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SEN support and EHCPs

There are usually 2 levels of support for children with Special Educational Needs (SEN):

  • SEN support, which mainstream state schools must provide
  • Education, Health and Care (EHC) plans, sometimes called an EHCP, for when SEN support is not enough for your child to get the support they need

Private schools may manage special educational needs in a different way. They may not offer SEN support.

Every local authority and school will have its own process. But, by law, every state school and nursery must provide SEN support. Find out more by looking at the SEN offer on the school website.

Choosing a school for your disabled child

SEND: a guide to parents and carers (GOV.UK)

Types of support for children with SEN

Some examples of support are:

  • lessons on how to communicate with other people
  • support from a tutor on planning coursework
  • touch typing lessons
  • a laptop with voice recognition software and individual support on how to use it
  • regular tests to check hearing, and how well hearing aids are working
  • training for staff on how to manage seizures
  • sessions with a physiotherapist and training for teachers
  • adaptations at home and school to make personal care easier
  • a reserved place at a local holiday scheme

Education, health and care plans: Examples of good practice (Council for Disabled Children)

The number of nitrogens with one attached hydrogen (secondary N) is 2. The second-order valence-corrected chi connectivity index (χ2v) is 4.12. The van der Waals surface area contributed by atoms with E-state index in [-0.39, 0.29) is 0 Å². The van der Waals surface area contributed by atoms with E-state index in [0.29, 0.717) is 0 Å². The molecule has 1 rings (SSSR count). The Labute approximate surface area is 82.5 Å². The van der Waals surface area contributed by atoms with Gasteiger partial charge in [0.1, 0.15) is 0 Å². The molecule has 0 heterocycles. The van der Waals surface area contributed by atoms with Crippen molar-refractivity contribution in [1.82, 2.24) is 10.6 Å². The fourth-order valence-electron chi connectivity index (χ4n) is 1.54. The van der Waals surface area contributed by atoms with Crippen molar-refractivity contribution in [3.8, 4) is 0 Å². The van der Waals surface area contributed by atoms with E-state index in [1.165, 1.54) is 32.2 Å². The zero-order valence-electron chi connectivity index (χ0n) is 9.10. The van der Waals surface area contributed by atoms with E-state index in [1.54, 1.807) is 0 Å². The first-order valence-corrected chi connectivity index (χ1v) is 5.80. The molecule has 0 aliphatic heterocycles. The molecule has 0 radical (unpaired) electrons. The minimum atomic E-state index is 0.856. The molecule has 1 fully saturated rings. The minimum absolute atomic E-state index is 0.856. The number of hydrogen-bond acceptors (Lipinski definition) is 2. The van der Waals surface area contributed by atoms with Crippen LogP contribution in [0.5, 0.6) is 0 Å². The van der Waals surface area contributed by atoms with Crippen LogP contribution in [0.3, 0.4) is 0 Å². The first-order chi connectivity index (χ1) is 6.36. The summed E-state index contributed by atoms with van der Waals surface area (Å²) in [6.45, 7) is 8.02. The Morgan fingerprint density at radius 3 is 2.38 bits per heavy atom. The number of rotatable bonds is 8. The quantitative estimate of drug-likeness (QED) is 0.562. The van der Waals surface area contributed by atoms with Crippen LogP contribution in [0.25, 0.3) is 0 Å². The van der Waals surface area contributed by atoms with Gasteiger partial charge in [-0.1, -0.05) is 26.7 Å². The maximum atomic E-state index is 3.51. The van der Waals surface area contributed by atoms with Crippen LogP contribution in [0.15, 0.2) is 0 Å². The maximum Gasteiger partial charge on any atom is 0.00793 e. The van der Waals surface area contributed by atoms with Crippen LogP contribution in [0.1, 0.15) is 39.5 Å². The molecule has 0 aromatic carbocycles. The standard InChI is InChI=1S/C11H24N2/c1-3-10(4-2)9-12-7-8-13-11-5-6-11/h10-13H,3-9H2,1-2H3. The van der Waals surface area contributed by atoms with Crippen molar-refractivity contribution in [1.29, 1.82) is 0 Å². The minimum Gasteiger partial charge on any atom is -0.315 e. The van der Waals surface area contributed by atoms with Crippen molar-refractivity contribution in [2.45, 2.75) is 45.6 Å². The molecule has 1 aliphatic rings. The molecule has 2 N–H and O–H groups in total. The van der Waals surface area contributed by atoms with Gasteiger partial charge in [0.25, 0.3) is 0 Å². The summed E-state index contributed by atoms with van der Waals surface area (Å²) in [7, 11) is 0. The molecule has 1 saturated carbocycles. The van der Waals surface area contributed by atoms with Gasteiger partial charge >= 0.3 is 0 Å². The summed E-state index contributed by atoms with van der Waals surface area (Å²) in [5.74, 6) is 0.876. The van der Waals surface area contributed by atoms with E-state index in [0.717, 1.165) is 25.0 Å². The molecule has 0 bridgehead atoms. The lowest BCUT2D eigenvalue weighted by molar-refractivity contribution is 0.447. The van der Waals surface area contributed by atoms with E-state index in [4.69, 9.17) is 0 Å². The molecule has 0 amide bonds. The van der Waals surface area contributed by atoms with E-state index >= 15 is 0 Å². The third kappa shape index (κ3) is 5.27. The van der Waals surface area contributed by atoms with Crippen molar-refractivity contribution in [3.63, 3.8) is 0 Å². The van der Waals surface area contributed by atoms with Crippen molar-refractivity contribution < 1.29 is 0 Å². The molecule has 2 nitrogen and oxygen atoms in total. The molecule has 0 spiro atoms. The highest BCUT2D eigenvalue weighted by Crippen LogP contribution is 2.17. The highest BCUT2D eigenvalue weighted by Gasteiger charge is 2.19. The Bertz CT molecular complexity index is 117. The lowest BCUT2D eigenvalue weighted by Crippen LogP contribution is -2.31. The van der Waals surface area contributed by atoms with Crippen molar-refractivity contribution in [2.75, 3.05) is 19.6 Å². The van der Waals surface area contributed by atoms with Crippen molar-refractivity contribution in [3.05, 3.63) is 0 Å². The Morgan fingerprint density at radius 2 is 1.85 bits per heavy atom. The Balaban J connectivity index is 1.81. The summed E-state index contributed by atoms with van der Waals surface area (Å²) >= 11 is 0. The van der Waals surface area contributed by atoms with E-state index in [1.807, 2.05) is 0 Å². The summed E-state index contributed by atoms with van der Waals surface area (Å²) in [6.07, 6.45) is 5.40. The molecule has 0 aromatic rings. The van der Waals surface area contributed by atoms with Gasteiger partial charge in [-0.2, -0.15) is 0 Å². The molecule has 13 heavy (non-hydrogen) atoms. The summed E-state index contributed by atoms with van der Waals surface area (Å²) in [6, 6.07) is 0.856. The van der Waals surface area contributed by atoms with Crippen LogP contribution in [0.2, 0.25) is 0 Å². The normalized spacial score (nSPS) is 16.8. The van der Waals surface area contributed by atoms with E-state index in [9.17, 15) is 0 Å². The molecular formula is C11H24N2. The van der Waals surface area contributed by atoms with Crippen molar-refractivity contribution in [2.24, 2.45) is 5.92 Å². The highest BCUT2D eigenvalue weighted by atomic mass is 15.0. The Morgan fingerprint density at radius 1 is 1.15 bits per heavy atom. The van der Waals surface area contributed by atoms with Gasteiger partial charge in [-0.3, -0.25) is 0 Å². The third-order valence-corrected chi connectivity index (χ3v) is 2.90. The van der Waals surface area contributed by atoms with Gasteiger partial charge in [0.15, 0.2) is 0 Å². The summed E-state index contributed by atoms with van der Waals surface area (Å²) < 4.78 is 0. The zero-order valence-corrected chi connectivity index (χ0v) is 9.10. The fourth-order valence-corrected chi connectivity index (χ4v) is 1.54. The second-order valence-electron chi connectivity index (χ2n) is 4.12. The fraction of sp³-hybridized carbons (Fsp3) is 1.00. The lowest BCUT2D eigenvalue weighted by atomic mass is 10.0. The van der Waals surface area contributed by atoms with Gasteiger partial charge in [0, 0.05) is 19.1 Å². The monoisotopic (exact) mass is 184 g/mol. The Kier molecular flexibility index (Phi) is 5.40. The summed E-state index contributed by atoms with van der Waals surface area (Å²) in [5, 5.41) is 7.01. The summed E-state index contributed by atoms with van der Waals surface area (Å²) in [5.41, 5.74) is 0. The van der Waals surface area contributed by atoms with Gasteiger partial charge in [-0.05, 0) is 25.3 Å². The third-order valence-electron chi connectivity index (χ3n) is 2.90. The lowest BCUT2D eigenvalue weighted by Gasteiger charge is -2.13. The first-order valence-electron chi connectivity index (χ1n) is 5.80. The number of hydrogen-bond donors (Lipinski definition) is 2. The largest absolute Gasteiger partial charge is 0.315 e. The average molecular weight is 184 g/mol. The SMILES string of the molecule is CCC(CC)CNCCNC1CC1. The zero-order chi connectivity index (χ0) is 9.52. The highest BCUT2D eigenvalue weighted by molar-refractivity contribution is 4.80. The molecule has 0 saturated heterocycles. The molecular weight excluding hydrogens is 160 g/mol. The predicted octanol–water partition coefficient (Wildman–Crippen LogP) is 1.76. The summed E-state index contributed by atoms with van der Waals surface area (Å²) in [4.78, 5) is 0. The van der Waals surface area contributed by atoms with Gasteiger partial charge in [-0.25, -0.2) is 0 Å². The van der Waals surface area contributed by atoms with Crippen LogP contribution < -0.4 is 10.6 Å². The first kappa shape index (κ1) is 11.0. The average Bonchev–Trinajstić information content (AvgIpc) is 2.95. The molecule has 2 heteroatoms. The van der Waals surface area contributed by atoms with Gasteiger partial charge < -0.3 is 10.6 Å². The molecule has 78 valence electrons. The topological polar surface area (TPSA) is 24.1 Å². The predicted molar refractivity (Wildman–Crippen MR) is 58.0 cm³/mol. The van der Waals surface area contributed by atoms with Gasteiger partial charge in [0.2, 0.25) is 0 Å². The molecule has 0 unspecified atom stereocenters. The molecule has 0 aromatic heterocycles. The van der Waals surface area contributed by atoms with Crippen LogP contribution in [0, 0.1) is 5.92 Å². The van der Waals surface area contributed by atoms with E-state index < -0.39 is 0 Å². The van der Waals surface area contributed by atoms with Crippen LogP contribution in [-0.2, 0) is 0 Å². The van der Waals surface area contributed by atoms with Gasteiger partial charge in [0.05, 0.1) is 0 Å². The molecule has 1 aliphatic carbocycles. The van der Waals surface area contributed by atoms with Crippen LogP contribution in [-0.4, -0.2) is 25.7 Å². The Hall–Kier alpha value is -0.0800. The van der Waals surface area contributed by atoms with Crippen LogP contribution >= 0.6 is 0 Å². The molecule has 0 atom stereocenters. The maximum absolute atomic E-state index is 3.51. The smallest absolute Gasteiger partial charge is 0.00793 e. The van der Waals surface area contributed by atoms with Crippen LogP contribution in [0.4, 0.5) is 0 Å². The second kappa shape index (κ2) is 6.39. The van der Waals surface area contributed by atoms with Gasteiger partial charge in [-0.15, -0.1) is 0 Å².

When your child can get support

A child with SEN has the right to support to access education. This can be because your child either:

  • finds it harder to learn than other children their age
  • has a condition which means their school or the way they are taught is not accessible to them

SEN also looks at:

  • how your child interacts with others
  • their social, emotional and mental health needs
  • their physical needs

Your child’s rights to SEN support

SEN support

SEN support is available at all levels of education, from nursery to further education. Young people aged 16 to 25 will have a say in their own support.

The school should talk with you if they notice that your child is not making expected progress. If they do not, talk to your child’s school or nursery.

Talking to your child’s teacher or Special Educational Needs Co-ordinator (SENCO)

The school must get your permission to give your child SEN support. This is sometimes called ‘going on the SEN register’.

Every state school gets a budget to support children with SEN. It’s up to the school how they spend it. Look at the SEN offer on the school’s website to find out more.

SEN support plans

SEN support plans should have 4 stages: assessment, plan, do and review. Plans can run in a cycle and your child might need another assessment after a review.


Evaluating your child’s needs and the support required. Teachers and other professionals will work with you and your child to look at the support they need.


You and your child agree with the school what support they will do.


The school will support your child, as agreed in the plan.


The school will review how your child is progressing. You and your child can say how things are going and if your child is getting the support they need.

You must be involved throughout the SEN process and kept up to date.

Education, health and care (EHC) plan

An EHC plan, sometimes also called an EHCP, is a legal document. It covers: